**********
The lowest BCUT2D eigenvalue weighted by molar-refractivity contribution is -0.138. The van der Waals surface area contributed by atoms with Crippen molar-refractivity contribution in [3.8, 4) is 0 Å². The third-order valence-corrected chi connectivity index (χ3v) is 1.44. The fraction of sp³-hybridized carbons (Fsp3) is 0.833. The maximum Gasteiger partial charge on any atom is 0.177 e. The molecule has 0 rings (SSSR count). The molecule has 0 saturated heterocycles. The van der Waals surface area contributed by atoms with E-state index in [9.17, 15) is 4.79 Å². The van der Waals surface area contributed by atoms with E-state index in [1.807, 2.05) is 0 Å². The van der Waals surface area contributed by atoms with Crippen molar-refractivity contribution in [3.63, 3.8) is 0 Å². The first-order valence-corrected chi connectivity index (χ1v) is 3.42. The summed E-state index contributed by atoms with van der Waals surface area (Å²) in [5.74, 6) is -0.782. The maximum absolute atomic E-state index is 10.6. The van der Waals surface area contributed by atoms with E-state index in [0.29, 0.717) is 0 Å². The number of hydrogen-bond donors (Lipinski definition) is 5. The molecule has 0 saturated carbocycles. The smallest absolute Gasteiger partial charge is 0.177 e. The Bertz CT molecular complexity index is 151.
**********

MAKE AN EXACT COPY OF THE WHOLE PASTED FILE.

The lowest BCUT2D eigenvalue weighted by molar-refractivity contribution is -0.138. The van der Waals surface area contributed by atoms with Crippen molar-refractivity contribution in [3.8, 4) is 0 Å². The third-order valence-corrected chi connectivity index (χ3v) is 1.44. The fraction of sp³-hybridized carbons (Fsp3) is 0.833. The maximum Gasteiger partial charge on any atom is 0.177 e. The molecule has 0 rings (SSSR count). The molecule has 0 saturated heterocycles. The van der Waals surface area contributed by atoms with E-state index in [9.17, 15) is 4.79 Å². The van der Waals surface area contributed by atoms with E-state index in [1.807, 2.05) is 0 Å². The van der Waals surface area contributed by atoms with Crippen molar-refractivity contribution in [3.63, 3.8) is 0 Å². The first-order valence-corrected chi connectivity index (χ1v) is 3.42. The summed E-state index contributed by atoms with van der Waals surface area (Å²) in [5.74, 6) is -0.782. The maximum absolute atomic E-state index is 10.6. The van der Waals surface area contributed by atoms with E-state index in [0.29, 0.717) is 0 Å². The number of hydrogen-bond donors (Lipinski definition) is 5. The molecule has 0 saturated carbocycles. The smallest absolute Gasteiger partial charge is 0.177 e. The Bertz CT molecular complexity index is 151.